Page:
UN rights chief slams Syrian regime's E. Ghouta attacks
The UN human rights chief slammed the Syrian regime on Wednesday for its "legally and morally unsustainable" attempts to justify attacks on civilians in Eastern Ghouta.
Speaking at the 37th session of the UN Human Rights Council, UN High Commissioner for Human Rights, Zeid Ra'ad Al Hussein said: "Recent attempts to justify indiscriminate, brutal attacks on hundreds of thousands of civilians by the need to combat a few hundred fighters as in Eastern Ghouta, are legally, and morally, unsustainable.
"The conflict in Syria entered a new phase of horror. In addition to the staggering bloodshed in Eastern Ghouta, which was discussed in urgent debate last week, escalating violence in the province of Idlib is placing some two million people in danger," Hussein said.
The commissioner said a health centre was attacked every four days in 2017 and over a thousand airstrikes and ground-based strikes last year.
"It must be recalled how the massive violations committed by the government of Syria and its local allies, beginning in 2011, created the initial space in which extremist armed groups later flourished," he said.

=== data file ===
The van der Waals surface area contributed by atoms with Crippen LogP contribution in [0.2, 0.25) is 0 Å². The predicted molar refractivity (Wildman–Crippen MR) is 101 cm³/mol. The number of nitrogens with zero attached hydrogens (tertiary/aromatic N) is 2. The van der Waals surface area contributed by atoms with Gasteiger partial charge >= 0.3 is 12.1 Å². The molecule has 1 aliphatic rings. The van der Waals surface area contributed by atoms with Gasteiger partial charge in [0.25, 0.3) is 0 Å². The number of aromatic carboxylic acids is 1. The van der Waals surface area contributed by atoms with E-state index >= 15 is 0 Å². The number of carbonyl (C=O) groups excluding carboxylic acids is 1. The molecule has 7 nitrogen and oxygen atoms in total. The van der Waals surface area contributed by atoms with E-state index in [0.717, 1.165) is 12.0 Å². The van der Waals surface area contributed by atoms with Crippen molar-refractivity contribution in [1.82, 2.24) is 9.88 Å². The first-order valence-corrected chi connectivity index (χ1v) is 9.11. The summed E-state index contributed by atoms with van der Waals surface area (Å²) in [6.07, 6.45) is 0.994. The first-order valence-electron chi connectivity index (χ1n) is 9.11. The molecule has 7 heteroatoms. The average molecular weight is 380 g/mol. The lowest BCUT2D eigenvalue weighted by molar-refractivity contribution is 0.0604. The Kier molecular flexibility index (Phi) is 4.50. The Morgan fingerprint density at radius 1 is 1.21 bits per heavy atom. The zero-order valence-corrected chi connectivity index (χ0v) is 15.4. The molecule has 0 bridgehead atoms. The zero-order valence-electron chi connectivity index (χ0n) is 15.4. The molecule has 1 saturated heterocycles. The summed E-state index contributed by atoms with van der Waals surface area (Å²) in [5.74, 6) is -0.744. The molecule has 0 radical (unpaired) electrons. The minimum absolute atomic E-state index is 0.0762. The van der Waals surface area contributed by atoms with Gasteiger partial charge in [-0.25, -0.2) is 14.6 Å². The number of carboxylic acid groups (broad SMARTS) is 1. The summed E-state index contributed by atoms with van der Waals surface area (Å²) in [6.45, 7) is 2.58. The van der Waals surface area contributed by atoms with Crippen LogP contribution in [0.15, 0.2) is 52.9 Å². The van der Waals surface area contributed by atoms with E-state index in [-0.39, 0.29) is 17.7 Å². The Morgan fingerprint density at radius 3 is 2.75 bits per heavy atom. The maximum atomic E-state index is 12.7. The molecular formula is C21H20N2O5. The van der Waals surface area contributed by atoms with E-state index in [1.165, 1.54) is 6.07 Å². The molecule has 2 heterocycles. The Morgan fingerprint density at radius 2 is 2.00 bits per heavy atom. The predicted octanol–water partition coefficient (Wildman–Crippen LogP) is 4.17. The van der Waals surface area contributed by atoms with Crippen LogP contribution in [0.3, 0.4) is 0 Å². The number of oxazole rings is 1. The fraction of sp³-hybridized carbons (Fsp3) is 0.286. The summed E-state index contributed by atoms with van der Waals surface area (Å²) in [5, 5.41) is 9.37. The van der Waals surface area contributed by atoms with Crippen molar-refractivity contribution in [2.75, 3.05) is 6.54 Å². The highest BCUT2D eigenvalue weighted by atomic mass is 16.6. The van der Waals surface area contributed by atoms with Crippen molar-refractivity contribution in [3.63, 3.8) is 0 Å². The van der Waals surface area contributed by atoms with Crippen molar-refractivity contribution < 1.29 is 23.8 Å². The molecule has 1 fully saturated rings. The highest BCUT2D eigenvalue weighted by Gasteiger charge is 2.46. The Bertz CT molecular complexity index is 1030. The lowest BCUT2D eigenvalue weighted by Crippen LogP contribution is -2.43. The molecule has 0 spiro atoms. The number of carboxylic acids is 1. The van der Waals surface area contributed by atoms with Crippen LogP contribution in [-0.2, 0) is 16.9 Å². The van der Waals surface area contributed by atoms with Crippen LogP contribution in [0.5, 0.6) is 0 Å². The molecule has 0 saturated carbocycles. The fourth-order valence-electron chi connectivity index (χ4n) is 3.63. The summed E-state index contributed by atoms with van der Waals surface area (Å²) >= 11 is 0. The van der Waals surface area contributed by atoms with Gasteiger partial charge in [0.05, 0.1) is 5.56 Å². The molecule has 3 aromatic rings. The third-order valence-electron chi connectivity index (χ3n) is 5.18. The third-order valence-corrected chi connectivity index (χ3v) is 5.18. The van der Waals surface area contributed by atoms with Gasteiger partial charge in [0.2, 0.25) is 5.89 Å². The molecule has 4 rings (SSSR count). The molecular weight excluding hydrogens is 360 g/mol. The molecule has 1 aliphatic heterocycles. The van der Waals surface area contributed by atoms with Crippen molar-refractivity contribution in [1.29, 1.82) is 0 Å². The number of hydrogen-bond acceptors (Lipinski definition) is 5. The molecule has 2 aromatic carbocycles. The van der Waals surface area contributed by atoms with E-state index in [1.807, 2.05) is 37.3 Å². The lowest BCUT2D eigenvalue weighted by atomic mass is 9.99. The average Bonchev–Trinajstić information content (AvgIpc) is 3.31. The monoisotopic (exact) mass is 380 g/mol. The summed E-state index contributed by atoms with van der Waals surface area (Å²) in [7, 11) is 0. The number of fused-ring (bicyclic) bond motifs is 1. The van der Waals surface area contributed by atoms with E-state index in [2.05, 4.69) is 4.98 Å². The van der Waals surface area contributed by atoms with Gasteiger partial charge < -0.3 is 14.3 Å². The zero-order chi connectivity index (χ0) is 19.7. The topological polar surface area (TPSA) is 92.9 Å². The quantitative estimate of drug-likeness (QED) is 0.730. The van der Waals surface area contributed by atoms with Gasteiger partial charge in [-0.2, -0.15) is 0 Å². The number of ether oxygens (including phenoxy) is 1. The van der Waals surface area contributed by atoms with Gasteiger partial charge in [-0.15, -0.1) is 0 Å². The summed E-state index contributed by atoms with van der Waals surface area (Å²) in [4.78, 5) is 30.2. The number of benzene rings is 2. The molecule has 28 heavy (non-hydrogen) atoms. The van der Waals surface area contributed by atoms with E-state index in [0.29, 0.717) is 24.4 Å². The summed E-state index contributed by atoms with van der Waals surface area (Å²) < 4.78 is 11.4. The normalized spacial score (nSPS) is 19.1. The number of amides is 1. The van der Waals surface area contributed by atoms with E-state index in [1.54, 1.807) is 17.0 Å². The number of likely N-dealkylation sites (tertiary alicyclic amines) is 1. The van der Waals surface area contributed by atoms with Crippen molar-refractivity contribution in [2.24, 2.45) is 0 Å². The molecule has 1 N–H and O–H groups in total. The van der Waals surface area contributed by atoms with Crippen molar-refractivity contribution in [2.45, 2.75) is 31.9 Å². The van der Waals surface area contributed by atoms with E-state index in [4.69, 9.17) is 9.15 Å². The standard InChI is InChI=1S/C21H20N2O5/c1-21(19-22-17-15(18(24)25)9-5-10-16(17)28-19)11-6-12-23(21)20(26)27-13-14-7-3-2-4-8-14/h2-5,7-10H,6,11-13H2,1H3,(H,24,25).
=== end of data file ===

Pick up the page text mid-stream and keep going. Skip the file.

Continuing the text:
"When you are prepared to kill your own people, lying is easy too. Claims by the government of Syria that it is taking every measure to protect its civilian population are frankly ridiculous," he said.
Reminding the words of the UN chief, "hell on earth" for Eastern Ghouta, Hussein said: "Next month or the month after, it will be somewhere else where people face an apocalypse -- an apocalypse intended, planned and executed by individuals within the government, apparently with the full backing of some of their foreign supporters.
"It is urgent to reverse this catastrophic course, and to refer Syria to the International Criminal Court," he added.
Eastern Ghouta, a Damascus suburb, has been under siege for the last five years and humanitarian access to the area, which is home to some 400,000 people, has been completely cut off.
In the past eight months, forces of the Bashar al-Assad regime have intensified their siege of Eastern Ghouta, making it nearly impossible for food or medicine to get into the district and leaving thousands of patients in need of treatment.
On Feb. 24, the UN Security Council adopted a resolution calling for a 30-day cease-fire in Syria without delay.
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